The series culminates with a retelling of the main Red Dragon story arc, and for creator Bryan Fuller, there was no other place to end his show. He stated in a press conference (transcribed at TV Geek Talk),

 ...the arc in the Red Dragon chapter of the season is very much a trouble between Hannibal and Will and Francis Dolarhyde, because Dolarhyde represents something unique in the triangulation of Hannibal and Will. He provides Will Graham a version of Hannibal that he may be able to save, and provides Hannibal a version of Will Graham that he may be able to corrupt. So each of them is getting something dynamic out of that relationship and we get to see how the triangulation through Dolarhyde changes the relationship between Will and Hannibal in a drastic way.

Drastic due in part because Fuller and company includes, almost verbatim, scenes and dialogue from Harris's novel, retaining in full the primary conflict that was lightly handled by Mann and more or less ignored by Ratner. Our primary narrative arc of concern is episode 8 of season 3, titled "The Great Red Dragon," written by Fuller, Nick Antosca and Steve Lightfoot, and directed by Neil Marshall (director of The Descent). At the beginning of this episode, three years have passed since Hannibal turned himself in to Jack Crawford (Laurence Fishburne) so that Graham would know exactly where he is, so that he can always find him; or, in other words, a means of rejecting Will's rejection of a life on the lam with Hannibal. 

During this time, Will has secluded himself in a cabin somewhere far, far away from Baltimore. When Crawford comes to Graham seeking help with the "Tooth Fairy" case, the stakes are made clear. Will says to Molly (Nina Arianda),

If I go, I'll be different when I get back.

Later in the episode, Graham gets up in the middle of the night, while his wife is sleeping, and retrieves a letter from Hannibal he's hidden in his sock drawer like a dirty secret. Sitting by the fire, he reads the note from his old friend:

Dear Will,

We have all found a new life, but our old lives hover in the shadows. Soon enough, I fear Jack Crawford will come knocking. I would encourage you, as a friend, not to step back through the door he holds open. It's dark on the other side, and madness is waiting.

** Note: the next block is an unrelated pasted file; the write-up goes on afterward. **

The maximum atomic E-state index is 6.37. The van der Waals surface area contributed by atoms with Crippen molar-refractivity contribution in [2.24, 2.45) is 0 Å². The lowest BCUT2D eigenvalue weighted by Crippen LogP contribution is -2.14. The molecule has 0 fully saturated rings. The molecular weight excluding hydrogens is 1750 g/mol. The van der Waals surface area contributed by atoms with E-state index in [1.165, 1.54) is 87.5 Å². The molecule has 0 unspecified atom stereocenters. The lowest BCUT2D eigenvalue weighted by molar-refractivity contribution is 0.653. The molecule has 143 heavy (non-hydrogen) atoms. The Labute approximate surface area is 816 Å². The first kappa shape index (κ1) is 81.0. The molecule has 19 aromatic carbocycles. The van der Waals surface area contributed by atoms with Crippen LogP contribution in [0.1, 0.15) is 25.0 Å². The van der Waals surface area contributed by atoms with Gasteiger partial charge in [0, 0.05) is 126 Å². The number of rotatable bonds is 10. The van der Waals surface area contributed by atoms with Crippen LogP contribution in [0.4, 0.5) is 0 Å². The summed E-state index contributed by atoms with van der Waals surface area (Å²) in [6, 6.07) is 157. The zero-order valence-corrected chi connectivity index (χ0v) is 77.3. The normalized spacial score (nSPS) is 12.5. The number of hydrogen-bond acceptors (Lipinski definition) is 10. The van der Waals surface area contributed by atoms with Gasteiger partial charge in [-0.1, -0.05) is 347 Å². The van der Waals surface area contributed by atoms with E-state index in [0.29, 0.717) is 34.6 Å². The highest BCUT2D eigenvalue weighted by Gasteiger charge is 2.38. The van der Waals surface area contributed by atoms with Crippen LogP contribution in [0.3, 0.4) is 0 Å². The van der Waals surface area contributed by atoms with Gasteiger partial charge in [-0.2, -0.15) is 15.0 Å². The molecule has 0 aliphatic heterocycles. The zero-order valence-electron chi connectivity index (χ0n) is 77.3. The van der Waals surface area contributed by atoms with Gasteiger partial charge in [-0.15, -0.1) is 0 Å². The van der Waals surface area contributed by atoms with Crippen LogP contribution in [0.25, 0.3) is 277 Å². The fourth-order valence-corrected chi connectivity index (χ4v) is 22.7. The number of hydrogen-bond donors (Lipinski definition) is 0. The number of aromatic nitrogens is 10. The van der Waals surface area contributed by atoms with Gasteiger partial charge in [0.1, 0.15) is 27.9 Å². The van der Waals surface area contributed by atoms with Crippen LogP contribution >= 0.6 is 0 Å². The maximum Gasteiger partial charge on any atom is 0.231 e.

That's Hannibal for you, telling it like it is. Of course, he doesn't actually hope Graham will turn Crawford away—in fact, he knows he will help, for one because Will is a good person at his core, but moreover because Hannibal knows he can't resist "that old scent." Lecter is like a drug in this way—Will knows all too well how bad Hannibal is for his health, but he just keeps coming back for more, and he's willing to throw everything away—his sanity, his family—for another look at his old friend.

Speaking of Molly, for the first time onscreen, she came into Will's life after his experiences with Hannibal and his early retirement. The boy (Gabriel Browning Rodriguez), though renamed once again (Walter this time around), is not Will's son. Now remember, the fact Graham married into fatherhood is important because it demonstrates his desire to remove himself as far away from the world of rage and violence (or, in the context of this show, Hannibal's world) as he can. More than this, though...Well, let's turn once again to Dr. Lecter for his assessment. In the next episode "...And The Woman Clothed with the Sun" (written by Fuller, Lightfoot, Jeff Vlaming and Helen Shang and directed by John Dahl of The Last Seduction fame), Hannibal makes an observation about Will's home life while helping him deconstruct the Tooth Fairy murders, specifically Dolarhyde's penchant for arranging the corpses like an audience:

HANNIBAL: Like you, Will, he needs a family to escape what's inside him...

WILL: How is he choosing them?

HANNIBAL: How did you choose yours? A ready-made wife and child to serve your needs. A stepson or daughter...A stepson absolves you of any biological blame. You know better than to breed. Can't pass on those terrible traits you fear the most.

See? Will Graham isn't supposed to be a family man. Not really. Yes, it is clear in both the novel and Hannibal that he cares for Molly and her child, and he has a genuine interest in their well-being (again, he is inherently a good person), but his life with them is a costume, and although Hannibal uses this truth to further manipulate Will, he still speaks the truth. He knows Will far too intimately and understands his fears too thoroughly to say otherwise.

What follows from this episode, as stated previously, is more or less a direct adaptation of Harris's novel, including a thorough and fantastic telling of Dolarhyde's story, here played by Richard Armitage, with Rutina Wesley playing Reba. The biggest difference, surface-wise, is the amount of consultation time between Will and Hannibal, which has evolved from one face-to-face meeting and a couple of letters in Harris's novel, to a meeting, a couple of letters, and a telephone call in Manhunter, to numerous and overly drawn-out meetings in Red Dragon, to what is basically the rekindling of an immensely complicated relationship in Hannibal. Moreover, in previous seasons we have already seen Will dip his toes into nefarious waters, but as Dr. Bedelia Du Maurier (Gillian Anderson) points out in episode 10, "...And the Woman Clothed in Sun" (written by Fuller and Don Mancini, directed by Guillermo Navarro):

One thing I learned from Hannibal is the alchemy of lies and truth. It's how he convinced you you're a killer...You're not a killer. You are capable of righteous violence because you are compassionate...Extreme acts of cruelty require a high level of empathy. The next time you have an instinct to help someone, you might consider crushing them instead. It might save you a great deal of trouble.